Maryland Lt. Governor Anthony G. Brown (D) and his wife, Karmen Walker Brown, greet supporters after winning the Democratic nomination for Maryland governor. (Photo by Jahi Chikwendiu/The Washington Post) (Jahi Chikwendiu/The Washington Post)

The Maryland Democratic Party Chairwoman Yvette Lewis plans to resign next Thursday so she can spend more time with her family.

Lewis wrote in a letter posted on the party’s Web site that her father recently died and her mother is having health issues, so she needs to spend more time attending to her family. Lewis, who took the party position in 2011, is a former school teacher and professional opera singer who lives in Prince George’s County.

On deciding to resign, she said in a telephone interview Thursday night that “it was really tough because the Maryland Democratic Party has been one of the highlights of my life — that’s not hyperbole, it’s true.”

Lewis added that she’s looking forward to continuing to be deeply involved in electing Democrats.

“I’m not out of the game. I certainly will be here,” she said.

Bob Fenity, executive director for the party, said the state party’s executive committee will elect an interim chair at its meeting next Thursday. Sometime this spring, the statewide central committee will elect a new chair, he said.

The last election was an embarrassing one for the party. Even though there are twice as many registered Democrats as Republicans in the state, the party’s nominee — former lieutenant governor Anthony G. Brown — lost by several percentage points to Republican Larry Hogan, an Anne Arundel County businessman who has never held public office and used public financing to fund his underdog campaign.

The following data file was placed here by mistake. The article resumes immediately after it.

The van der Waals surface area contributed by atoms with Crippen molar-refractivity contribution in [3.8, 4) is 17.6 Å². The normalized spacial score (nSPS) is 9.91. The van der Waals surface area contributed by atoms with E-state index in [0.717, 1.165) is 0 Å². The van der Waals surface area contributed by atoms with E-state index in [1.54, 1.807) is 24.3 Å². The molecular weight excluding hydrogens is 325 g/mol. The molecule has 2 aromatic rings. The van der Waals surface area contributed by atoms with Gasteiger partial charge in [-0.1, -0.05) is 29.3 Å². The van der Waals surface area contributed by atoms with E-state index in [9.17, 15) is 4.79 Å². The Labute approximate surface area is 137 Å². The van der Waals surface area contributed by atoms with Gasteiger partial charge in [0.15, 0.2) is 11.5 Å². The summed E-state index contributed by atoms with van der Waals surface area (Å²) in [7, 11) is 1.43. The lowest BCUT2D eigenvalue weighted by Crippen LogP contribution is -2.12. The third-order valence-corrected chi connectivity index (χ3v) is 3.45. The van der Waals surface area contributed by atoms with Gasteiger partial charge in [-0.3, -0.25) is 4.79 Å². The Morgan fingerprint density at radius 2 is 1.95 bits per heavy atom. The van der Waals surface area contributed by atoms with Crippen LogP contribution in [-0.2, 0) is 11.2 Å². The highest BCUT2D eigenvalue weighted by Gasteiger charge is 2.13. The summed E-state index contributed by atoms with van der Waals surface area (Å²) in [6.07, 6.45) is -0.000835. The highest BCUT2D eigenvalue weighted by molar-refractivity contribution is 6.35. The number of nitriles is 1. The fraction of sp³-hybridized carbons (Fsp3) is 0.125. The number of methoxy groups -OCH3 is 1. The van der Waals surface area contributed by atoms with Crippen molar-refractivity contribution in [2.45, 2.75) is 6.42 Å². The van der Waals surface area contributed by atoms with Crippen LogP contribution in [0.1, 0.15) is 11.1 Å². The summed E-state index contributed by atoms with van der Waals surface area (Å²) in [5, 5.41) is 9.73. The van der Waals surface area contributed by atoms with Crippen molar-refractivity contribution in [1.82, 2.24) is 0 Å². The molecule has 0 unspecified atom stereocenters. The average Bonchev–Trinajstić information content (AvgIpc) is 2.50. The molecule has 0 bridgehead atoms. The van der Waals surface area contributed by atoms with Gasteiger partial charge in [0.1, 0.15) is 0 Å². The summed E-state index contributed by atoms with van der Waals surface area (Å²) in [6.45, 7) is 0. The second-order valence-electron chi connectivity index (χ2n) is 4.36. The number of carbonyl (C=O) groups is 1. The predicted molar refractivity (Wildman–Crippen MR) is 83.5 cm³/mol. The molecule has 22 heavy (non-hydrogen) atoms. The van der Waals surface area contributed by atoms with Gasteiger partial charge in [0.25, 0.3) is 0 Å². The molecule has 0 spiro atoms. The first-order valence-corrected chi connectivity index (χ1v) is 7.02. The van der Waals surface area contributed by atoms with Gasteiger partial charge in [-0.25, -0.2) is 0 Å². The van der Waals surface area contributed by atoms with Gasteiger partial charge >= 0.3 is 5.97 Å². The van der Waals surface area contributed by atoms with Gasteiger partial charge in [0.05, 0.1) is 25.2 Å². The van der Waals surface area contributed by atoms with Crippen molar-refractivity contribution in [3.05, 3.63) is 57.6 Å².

Soon after the election, top elected Democrats gathered in Annapolis to assess what went wrong and what changes might be needed.

Sen. Barbara A. Mikulski, who called that meeting, told reporters that the party was “going through a period of self-examination.” At the time there seemed to be no plan to immediately replace Lewis, and Mikulski told reporters that “we are very proud of our party chair.”

As the news spread on Thursday, her Facebook page filled with comments from Democrats across the state and the country. “I’ve been in tears all day,” she said. “It had been an emotional day.

“The Maryland Democratic Party is strong and proud and blue,” Lewis said, “and it will continue to be, no matter who is in charge.”

John Wagner contributed to this report.